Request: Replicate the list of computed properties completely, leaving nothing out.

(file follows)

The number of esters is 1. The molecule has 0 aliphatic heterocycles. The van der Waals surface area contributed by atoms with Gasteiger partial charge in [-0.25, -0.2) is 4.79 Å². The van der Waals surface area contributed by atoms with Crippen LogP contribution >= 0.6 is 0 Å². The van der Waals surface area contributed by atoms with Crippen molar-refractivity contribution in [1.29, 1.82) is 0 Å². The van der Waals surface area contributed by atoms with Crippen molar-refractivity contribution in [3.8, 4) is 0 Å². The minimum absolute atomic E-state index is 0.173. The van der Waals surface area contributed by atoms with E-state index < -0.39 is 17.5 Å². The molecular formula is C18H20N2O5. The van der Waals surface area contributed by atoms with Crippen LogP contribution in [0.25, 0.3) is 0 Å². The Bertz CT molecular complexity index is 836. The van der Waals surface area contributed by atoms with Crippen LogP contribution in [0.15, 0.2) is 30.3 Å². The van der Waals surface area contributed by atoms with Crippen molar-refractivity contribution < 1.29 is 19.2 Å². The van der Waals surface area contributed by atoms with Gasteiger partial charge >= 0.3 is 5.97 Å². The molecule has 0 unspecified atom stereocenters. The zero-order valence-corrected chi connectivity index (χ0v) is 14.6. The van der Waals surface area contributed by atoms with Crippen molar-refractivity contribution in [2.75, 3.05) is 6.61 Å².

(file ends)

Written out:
The number of esters is 1. The molecule has 0 aliphatic heterocycles. The van der Waals surface area contributed by atoms with Gasteiger partial charge in [-0.25, -0.2) is 4.79 Å². The van der Waals surface area contributed by atoms with Crippen LogP contribution >= 0.6 is 0 Å². The van der Waals surface area contributed by atoms with Crippen molar-refractivity contribution in [1.29, 1.82) is 0 Å². The van der Waals surface area contributed by atoms with Crippen molar-refractivity contribution in [3.8, 4) is 0 Å². The minimum absolute atomic E-state index is 0.173. The van der Waals surface area contributed by atoms with E-state index < -0.39 is 17.5 Å². The molecular formula is C18H20N2O5. The van der Waals surface area contributed by atoms with Crippen LogP contribution in [0.25, 0.3) is 0 Å². The Bertz CT molecular complexity index is 836. The van der Waals surface area contributed by atoms with Crippen LogP contribution in [0.15, 0.2) is 30.3 Å². The van der Waals surface area contributed by atoms with Crippen molar-refractivity contribution < 1.29 is 19.2 Å². The van der Waals surface area contributed by atoms with Gasteiger partial charge >= 0.3 is 5.97 Å². The molecule has 0 unspecified atom stereocenters. The zero-order valence-corrected chi connectivity index (χ0v) is 14.6. The van der Waals surface area contributed by atoms with Crippen molar-refractivity contribution in [2.75, 3.05) is 6.61 Å².